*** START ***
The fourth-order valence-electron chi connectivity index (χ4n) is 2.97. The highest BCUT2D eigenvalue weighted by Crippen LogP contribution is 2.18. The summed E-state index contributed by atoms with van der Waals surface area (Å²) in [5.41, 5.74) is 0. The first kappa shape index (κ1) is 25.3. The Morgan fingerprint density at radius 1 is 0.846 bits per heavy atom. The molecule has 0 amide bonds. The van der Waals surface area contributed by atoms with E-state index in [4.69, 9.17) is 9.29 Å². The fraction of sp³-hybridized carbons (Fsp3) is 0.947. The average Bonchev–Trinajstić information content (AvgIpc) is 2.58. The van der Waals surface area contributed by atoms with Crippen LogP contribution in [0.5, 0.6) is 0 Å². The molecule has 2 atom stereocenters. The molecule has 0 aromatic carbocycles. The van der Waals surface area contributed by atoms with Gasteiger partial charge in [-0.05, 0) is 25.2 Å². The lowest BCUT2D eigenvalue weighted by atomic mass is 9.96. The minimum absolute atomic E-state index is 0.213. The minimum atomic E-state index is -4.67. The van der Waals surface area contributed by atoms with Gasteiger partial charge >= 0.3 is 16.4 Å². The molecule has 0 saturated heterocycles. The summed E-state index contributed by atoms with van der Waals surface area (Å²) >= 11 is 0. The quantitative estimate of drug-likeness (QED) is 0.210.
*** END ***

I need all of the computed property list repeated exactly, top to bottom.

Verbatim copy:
The fourth-order valence-electron chi connectivity index (χ4n) is 2.97. The highest BCUT2D eigenvalue weighted by Crippen LogP contribution is 2.18. The summed E-state index contributed by atoms with van der Waals surface area (Å²) in [5.41, 5.74) is 0. The first kappa shape index (κ1) is 25.3. The Morgan fingerprint density at radius 1 is 0.846 bits per heavy atom. The molecule has 0 amide bonds. The van der Waals surface area contributed by atoms with E-state index in [4.69, 9.17) is 9.29 Å². The fraction of sp³-hybridized carbons (Fsp3) is 0.947. The average Bonchev–Trinajstić information content (AvgIpc) is 2.58. The van der Waals surface area contributed by atoms with Crippen LogP contribution in [0.5, 0.6) is 0 Å². The molecule has 2 atom stereocenters. The molecule has 0 aromatic carbocycles. The van der Waals surface area contributed by atoms with Gasteiger partial charge in [-0.05, 0) is 25.2 Å². The lowest BCUT2D eigenvalue weighted by atomic mass is 9.96. The minimum absolute atomic E-state index is 0.213. The minimum atomic E-state index is -4.67. The van der Waals surface area contributed by atoms with Gasteiger partial charge >= 0.3 is 16.4 Å². The molecule has 0 saturated heterocycles. The summed E-state index contributed by atoms with van der Waals surface area (Å²) >= 11 is 0. The quantitative estimate of drug-likeness (QED) is 0.210.